Intelligence and Perceptions of Stress or Anxiety

Because learners with higher intelligence should generally be able to solve difficult tasks and to answer more test questions successfully, they should, in turn, perceive tests as less threatening, less stressful, less difficult, less overwhelming, and thus as more manageable than learners with lower intelligence. In line with these assumptions, previous work showed that cognitive abilities were negatively correlated to situational stress experiences, math anxiety, state anxiety, and to ratings of difficulty of varying learning tasks (e.g., Efklides et al., 1997; LePine et al., 2004; Abín et al., 2020). Students that were extremely high-achieving in mathematics were also less math anxious, were more motivated, had more self-efficiency, and reported more enjoyment while learning (e.g., García et al., 2016). A study from Goetz et al. (2007) fittingly yielded that emotions experienced by school students during a mathematics achievement test differed based on their abstract reasoning abilities: Anger and anxiety were more prominent for students with lower abilities, whereas enjoyment was more prominent for students with higher abilities. However, if stress nonetheless arises due to tests, such generally unpleasant perceptions are also associated with even further detrimental effects and lower learning outcomes.

Effects of Stress and Anxiety on Learning Outcomes

For instance, higher stress and anxiety were often found to be linked to lower motivation to learn, more errors, lack of concentration, disruptions in attention, higher cognitive load, and reduced effort and persistence while learning (e.g., LePine et al., 2004; Chen and Chang, 2009; Kurebayashi et al., 2012). Anxiety and stress were also negatively correlated with cognitive information processing, the effectiveness of retrieval practice, learning outcomes, academic achievement, and learners (test) performance—especially as the tasks, test questions, or information become more complex, more cognitive demanding, and more difficult (e.g., Hembree, 1988; Seipp, 1991; Struthers et al., 2000; Cassady, 2004a,b; Eysenck et al., 2007; Beilock, 2008; Chen and Chang, 2009; Khan et al., 2013; Sotardi et al., 2020). Hence, stress and anxiety were generally shown to have detrimental effects on learning outcomes but should further also negatively impact the normally beneficial effects of tests. In line with these assumptions, Mok and Chan (2016) found that highly test anxious participants in a learning test condition did not outperform participants in a re-reading control condition. Thus, there were no benefits of tests for highly anxious participants. Similar results were found by Hinze and Rapp (2014): High-stakes learning tests (operationalized through stating that monetary rewards were dependent of participants later final test results) increased pressure and state anxiety directly before the learning tests, which in turn decreased the benefits of these tests regarding later long-term learning. Only participants in a low-stakes learning test condition (in which monetary incentives were not stated to be dependent of participants’ test results) outperformed participants in the re-reading control condition. Hence, acute stress perceptions might mediate the beneficial effects of tests, insofar as that higher stress might partly diminish or even completely erase the beneficial effects of tests on long-term learning. Theoretically, such detrimental effects of stress on learning outcomes and on beneficial effects of tests are assumed to arise because stress and anxiety lead to worries and cognitive interference indicated by intrusive, distracting, and irrelevant thoughts. These, in turn, disrupt task-specific information processing, interfere with cognitive processes, impair retrieval, and divert the needed attention and focus away from the learned information, thereby depleting cognitive capacities and storage and processing resources: These consumed resources and capacities would otherwise have been needed for retrieving information, for successfully answering test questions, and for further processing, encoding, or decoding of these information (see, e.g., attentional control theory, cognitive interference model, distraction theories, processing efficiency theory, and retrieval disruption hypothesis; Eysenck and Calvo, 1992; Ashcraft and Krause, 2007; Eysenck et al., 2007; Hinze and Rapp, 2014; Sarason, 1984; Tse and Pu, 2012; however, contrary results and contrary theories also exist, showing, for instance, positive linear effects of stress on learning outcomes or non-linear/inverted U-shaped relations of anxiety and performance; see, e.g., LePine et al., 2004; Keeley et al., 2008; Sung et al., 2016). Notably, such detrimental effects of acute stress and anxiety on learning might again be less pronounced for learners with higher compared to learners with lower intelligence. Thus, intelligence might moderate these detrimental effects.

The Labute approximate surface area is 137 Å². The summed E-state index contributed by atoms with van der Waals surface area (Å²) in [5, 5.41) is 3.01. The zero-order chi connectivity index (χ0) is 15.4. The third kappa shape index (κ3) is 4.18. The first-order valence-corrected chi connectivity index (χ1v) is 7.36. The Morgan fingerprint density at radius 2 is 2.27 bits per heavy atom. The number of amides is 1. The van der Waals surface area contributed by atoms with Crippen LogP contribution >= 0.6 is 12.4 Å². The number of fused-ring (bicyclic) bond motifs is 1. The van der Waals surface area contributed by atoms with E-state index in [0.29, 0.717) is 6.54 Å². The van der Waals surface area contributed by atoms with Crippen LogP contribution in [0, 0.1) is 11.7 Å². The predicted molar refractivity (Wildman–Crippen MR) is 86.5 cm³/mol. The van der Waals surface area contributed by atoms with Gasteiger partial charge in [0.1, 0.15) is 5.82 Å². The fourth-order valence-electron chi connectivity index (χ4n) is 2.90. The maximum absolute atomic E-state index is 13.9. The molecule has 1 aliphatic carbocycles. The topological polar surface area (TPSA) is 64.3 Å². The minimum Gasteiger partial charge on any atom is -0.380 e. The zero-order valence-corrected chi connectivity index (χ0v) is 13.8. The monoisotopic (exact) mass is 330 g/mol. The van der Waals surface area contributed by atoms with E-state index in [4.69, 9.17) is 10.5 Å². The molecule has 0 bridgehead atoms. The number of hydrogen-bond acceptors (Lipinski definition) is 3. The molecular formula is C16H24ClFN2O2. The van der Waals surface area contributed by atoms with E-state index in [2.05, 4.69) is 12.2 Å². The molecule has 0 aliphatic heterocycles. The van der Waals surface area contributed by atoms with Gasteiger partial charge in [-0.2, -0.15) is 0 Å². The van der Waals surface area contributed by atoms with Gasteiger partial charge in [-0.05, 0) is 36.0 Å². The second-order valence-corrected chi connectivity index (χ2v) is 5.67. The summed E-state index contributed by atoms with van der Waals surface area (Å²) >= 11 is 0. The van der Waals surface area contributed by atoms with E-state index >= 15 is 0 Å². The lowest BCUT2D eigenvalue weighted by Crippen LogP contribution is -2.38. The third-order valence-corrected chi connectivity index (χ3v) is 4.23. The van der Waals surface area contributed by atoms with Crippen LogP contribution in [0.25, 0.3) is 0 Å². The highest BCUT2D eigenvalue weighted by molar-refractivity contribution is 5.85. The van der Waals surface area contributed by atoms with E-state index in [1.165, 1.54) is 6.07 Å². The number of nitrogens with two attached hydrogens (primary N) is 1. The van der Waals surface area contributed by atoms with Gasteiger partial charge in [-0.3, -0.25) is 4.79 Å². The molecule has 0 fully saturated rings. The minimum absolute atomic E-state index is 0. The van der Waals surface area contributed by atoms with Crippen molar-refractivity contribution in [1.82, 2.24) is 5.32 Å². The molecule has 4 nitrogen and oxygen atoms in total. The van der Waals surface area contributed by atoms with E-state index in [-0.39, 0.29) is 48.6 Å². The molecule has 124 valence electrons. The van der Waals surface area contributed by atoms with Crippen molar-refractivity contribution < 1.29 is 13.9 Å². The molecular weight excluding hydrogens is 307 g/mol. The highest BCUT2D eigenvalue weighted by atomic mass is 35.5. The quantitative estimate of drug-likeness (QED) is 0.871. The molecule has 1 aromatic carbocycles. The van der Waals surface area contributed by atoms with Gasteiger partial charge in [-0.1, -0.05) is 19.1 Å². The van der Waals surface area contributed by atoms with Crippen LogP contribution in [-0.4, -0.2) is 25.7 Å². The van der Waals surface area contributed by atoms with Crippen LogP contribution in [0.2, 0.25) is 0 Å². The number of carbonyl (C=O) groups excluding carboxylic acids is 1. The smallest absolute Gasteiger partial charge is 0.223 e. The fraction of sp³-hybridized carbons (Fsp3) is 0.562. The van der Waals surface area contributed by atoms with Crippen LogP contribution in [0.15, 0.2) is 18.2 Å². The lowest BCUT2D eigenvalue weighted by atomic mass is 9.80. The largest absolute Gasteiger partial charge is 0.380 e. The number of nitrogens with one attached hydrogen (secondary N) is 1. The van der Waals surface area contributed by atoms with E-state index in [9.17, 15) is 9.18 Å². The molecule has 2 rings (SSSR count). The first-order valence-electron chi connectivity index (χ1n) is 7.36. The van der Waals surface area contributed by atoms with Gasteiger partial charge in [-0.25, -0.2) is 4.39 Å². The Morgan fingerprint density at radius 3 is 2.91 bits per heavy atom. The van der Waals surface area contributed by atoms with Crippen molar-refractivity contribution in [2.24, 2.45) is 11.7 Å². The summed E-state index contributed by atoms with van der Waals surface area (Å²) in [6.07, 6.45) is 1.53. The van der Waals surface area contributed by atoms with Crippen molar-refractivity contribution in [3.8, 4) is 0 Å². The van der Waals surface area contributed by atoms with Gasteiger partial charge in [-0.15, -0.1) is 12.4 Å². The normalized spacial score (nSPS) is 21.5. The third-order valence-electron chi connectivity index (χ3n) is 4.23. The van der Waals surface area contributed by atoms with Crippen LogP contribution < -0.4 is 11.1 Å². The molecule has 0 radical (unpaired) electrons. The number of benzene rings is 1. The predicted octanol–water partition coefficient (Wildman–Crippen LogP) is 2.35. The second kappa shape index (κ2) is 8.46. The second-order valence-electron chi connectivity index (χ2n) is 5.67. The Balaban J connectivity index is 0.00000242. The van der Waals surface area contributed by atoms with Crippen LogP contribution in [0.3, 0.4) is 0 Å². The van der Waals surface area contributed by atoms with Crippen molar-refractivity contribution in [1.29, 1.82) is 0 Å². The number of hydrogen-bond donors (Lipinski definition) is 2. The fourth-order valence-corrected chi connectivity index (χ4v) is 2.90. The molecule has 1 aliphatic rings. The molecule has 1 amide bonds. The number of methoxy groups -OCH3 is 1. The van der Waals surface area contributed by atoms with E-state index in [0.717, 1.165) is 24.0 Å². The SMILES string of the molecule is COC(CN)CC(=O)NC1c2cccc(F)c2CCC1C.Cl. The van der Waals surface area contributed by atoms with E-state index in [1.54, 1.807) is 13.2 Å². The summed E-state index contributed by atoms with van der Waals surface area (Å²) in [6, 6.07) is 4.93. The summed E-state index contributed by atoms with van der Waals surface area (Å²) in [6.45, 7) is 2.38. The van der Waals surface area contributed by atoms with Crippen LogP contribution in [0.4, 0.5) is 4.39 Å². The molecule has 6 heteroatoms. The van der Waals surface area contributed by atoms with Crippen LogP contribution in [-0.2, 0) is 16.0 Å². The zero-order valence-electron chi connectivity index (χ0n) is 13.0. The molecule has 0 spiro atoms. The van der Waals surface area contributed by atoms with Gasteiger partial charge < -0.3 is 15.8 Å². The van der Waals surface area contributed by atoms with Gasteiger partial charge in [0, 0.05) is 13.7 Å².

Intelligence and Detrimental Effects of Stress and Anxiety